Margaret Mitchell (Gone with the Wind)
Explorers like to pretend that they are a select breed of people with iron nerve and an ability to endure terrible hardship.
Tahir Shah (Travels With Myself)
It is that peculiar soldiers’ humor which springs from the experience of shared misery and often translates poorly to those not on the spot and enduring the same hardship.
Steven Pressfield (Gates of Fire)
Seeking is a necessary preliminary to finding, and one who cannot endure the hardship of inquiry cannot expect to harvest the fruit of knowledge.
John of Salisbury (Metalogicon of John Salisbury)
Life is an individual race of endurance.
Lailah Gifty Akita (Think Great: Be Great! (Beautiful Quotes, #1))
Regret comes in four tones that operate in unison to shape our lives. First, we regret the life that we lived, the decisions we made, the words we said in anger, and enduring the shame wrought from experiencing painful failures in work and love. Secondly, we regret the life we did not live, the opportunities missed, the adventures postponed indefinitely, and the failure to become someone else other than whom we now are. American author Shannon L. Alder said, ‘One of the greatest regrets in life is being what others would want you to be, rather than being yourself.’ Third, we regret that parts of our life are over; we hang onto nostalgic feelings for the past. When we were young and happy, everything was new, and we had not yet encountered hardship. As we age and encounter painful setbacks, we experience disillusionment and can no longer envision a joyous future. Fourth, we experience bitterness because the world did not prove to be what we hoped or expected it would be.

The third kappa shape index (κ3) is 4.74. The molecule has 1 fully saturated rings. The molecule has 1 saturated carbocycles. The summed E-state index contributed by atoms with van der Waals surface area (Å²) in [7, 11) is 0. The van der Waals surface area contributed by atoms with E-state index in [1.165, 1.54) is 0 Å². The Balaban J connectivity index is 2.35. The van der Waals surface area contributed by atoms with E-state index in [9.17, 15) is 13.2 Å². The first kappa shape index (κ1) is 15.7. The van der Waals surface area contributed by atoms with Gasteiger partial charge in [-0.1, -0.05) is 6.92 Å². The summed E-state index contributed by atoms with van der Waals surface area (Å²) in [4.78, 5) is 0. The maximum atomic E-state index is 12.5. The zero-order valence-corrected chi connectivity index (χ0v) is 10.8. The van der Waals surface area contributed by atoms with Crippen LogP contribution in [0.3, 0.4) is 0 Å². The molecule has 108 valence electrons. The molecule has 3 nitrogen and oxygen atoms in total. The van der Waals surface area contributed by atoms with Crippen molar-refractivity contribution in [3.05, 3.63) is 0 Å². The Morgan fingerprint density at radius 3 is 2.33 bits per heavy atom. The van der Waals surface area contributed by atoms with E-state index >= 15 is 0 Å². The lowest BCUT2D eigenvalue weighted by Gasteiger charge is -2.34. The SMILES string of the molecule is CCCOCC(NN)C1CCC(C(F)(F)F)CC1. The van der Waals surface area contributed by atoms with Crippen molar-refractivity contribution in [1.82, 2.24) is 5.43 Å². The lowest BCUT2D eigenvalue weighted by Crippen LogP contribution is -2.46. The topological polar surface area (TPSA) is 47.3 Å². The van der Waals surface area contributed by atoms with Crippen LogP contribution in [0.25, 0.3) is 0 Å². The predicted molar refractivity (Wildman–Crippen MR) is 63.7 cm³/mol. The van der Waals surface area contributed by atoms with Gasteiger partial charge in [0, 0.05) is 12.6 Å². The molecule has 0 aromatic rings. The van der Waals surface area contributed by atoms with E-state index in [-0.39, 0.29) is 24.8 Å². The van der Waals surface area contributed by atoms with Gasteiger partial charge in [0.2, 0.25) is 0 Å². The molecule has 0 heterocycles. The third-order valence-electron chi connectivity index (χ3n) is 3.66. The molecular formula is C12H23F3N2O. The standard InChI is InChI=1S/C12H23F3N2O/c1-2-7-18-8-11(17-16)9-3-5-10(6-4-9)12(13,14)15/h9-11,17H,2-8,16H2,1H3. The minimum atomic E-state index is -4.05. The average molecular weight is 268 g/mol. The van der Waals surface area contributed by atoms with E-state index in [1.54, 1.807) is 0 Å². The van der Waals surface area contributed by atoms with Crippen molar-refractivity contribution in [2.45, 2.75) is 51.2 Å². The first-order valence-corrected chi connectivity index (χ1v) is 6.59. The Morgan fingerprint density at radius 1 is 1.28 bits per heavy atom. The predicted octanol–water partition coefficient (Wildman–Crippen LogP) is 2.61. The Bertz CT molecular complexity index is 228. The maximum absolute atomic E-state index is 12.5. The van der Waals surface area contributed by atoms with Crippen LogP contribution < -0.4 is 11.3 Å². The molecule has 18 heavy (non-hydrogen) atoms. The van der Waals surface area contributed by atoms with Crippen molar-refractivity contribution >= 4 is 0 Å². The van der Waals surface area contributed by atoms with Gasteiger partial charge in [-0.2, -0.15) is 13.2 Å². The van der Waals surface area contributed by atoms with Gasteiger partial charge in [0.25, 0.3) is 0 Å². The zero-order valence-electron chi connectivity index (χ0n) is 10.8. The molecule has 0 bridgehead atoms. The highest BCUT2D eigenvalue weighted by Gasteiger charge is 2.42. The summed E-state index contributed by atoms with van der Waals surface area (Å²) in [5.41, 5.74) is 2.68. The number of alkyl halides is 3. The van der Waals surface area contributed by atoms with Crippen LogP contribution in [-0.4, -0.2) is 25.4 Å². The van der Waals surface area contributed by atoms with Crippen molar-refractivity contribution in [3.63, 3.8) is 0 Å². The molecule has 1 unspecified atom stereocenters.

Kilroy J. Oldster (Dead Toad Scrolls)
Soldiering was about fighting. It was about killing people before they killed you. It was about having your way by force and guile in a dangerous world, taking a shit in the woods, living in dirty, difficult conditions, enduring hardships and risks that could—and sometimes did—kill you. It was ugly work. Which is not to say that certain men didn’t enjoy it, didn’t live for it. Garrison was one of those men. He embraced its cruelty. He would say, this man needs to die. Just like that. Some people needed to die.
Mark Bowden (Black Hawk Down: A Story of Modern War)